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Here is one of the new nails he put in. He did use some existing nails however. Note: the pink tape did not have any notes, numbers, or designations on it. 

IMG_7094.PNG

Edited by RSCONSTRUCTION
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Here is one with a marking similar to a triangulation station (the triangle with dot in the middle) 

IMG_7095.PNG

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It's almost certain these nails do not have high-accuracy geodetic coordinates, and won't be in the NGS data base so you can log them.

They are either cadastral (property corners or reference marks to find those) or for construction (e.g. upcoming road work).  A curb is not stable enough over decades, and a nail in a crack less so, but are useful in the shorter term.

The painted numbers you see near those nails are the point identification the surveyor uses on this project, and won't be part of any larger scheme.  It is rare to find the NGS PID (like AA1234) marked on an NGS point. Their procedures do not call for marking a PID, just a DESIGNATION.  Sometimes a user will paint the PID on the concrete or a stake to help find it during their work in the area.

Edited by Bill93
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Thanks Bill93 for that info. 

I went to a neighborhood near my area that is fairly new (still under construction) and found a good example of a nail in the curb with the markings I've been talking about

I believe the mark that is here is the MAG nails PID. 

But why do they have the triangulation marking? That still leads me to believe that they have an NGS or benchmark related status somehow?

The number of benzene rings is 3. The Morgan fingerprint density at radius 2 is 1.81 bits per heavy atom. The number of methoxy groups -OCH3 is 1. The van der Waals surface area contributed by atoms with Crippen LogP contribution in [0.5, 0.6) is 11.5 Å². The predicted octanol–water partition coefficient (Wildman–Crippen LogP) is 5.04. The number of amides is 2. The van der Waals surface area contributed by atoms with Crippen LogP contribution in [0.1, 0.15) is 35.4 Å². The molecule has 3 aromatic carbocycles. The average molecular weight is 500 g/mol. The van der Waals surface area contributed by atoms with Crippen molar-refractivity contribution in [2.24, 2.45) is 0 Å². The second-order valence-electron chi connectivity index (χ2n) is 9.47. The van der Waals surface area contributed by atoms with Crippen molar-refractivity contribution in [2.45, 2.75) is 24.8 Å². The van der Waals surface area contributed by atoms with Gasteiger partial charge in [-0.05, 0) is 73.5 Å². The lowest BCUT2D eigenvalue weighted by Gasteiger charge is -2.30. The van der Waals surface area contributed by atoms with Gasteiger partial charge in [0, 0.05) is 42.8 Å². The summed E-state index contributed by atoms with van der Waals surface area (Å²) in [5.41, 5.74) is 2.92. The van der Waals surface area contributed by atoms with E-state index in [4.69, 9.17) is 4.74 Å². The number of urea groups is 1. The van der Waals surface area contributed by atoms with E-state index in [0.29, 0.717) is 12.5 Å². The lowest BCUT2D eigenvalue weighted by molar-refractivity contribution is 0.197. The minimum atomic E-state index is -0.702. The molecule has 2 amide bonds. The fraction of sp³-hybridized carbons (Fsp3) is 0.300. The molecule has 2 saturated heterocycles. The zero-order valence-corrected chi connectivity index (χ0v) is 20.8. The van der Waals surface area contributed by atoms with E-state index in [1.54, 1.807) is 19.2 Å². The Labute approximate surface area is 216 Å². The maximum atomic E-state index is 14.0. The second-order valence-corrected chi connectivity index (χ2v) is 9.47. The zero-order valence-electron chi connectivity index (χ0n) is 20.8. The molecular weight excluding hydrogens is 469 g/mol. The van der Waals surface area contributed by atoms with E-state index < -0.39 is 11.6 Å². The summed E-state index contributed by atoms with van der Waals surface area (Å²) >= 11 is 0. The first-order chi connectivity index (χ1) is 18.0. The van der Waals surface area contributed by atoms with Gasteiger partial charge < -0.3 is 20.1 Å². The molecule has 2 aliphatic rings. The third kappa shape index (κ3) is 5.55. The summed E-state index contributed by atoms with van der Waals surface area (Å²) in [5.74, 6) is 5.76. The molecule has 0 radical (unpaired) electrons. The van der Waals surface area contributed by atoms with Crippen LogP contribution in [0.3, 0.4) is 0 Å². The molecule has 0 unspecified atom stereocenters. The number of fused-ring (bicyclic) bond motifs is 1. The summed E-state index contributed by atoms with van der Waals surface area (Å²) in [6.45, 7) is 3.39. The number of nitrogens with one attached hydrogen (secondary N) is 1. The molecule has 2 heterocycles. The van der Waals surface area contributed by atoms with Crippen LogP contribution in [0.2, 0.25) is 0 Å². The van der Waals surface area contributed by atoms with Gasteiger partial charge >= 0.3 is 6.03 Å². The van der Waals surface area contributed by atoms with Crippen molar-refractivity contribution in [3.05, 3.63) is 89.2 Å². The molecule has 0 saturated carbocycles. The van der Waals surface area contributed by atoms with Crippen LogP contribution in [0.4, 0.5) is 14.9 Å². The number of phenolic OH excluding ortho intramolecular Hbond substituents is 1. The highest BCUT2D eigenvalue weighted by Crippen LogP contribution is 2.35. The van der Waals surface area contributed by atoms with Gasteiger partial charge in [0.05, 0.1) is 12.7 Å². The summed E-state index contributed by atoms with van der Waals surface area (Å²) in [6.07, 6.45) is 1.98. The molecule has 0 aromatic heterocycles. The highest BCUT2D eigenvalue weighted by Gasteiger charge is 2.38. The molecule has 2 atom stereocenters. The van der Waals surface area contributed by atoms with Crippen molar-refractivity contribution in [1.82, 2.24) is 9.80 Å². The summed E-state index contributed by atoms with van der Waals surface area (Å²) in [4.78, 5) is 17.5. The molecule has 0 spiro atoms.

IMG_7112.JPG

Edited by RSCONSTRUCTION
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Anybody can paint a triangle around a point for whatever meaning they want to give it for their own purposes.

I don't see a 2-letter, 4-number PID there, which is the format used by NGS.

I'd suggest that you not pursue the route of finding some mark and then trying to figure out what it is.  

Look in the geocaching data base for some marks that have been found by others and locate them yourself to get familiar with what is typically in that data base and the environments where the were typically set.

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A few, quick, Excel data sorts on Montana's 15911 PIDs comes up with 211 that were placed by the GLO (Government Land Office) and just over half of those are cadastral points in the rectangular survey used out west.  SP0396 was of interest to me because of the three shallow pits which had not been noted in the data sheet prior to my recovery.

Others might have 100 plus year old bearing trees for RM's, but chisel marks or Monel rivets on railroad structures may be easier to find in your area.

kayakbird

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I have seen a number of triangle markings on what was obviously a local survey. Those points might be county-placed marks (especially the one marked T103), or just something local surveyors placed while doing work. They would have marked them with a triangle because the indicate a horizontal point, just like a tri-station. 

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Posted (edited)

Nails are typically work points.   MAG nail is a brand of magnetic (for surveyors use) masonry nail, another is PK (Parker-Kalon).  Actually the PK nails never had a center point but they found out surveyors used them so much they started to make with a defined center point.  At the DOT we used these for all construction lay out, centerline alignment points, bench marks, traverse points etc for project work.  We had brass tags about the size of quarter we often put the blank side up. I seen professional surveyors use similar with the license number, name etc to mark one of their control points or witness.   In short, mostly used as work point, cost effective.  I seen them used by non-surveyors to mark important locations, police accident reconstruction for instance or builders.  

f8a6a15f-bb46-4fdc-a350-e80be7e0e3e2_zps

PS-When we used flagging with the nail we called it "gift wrapping".

Edited by Z15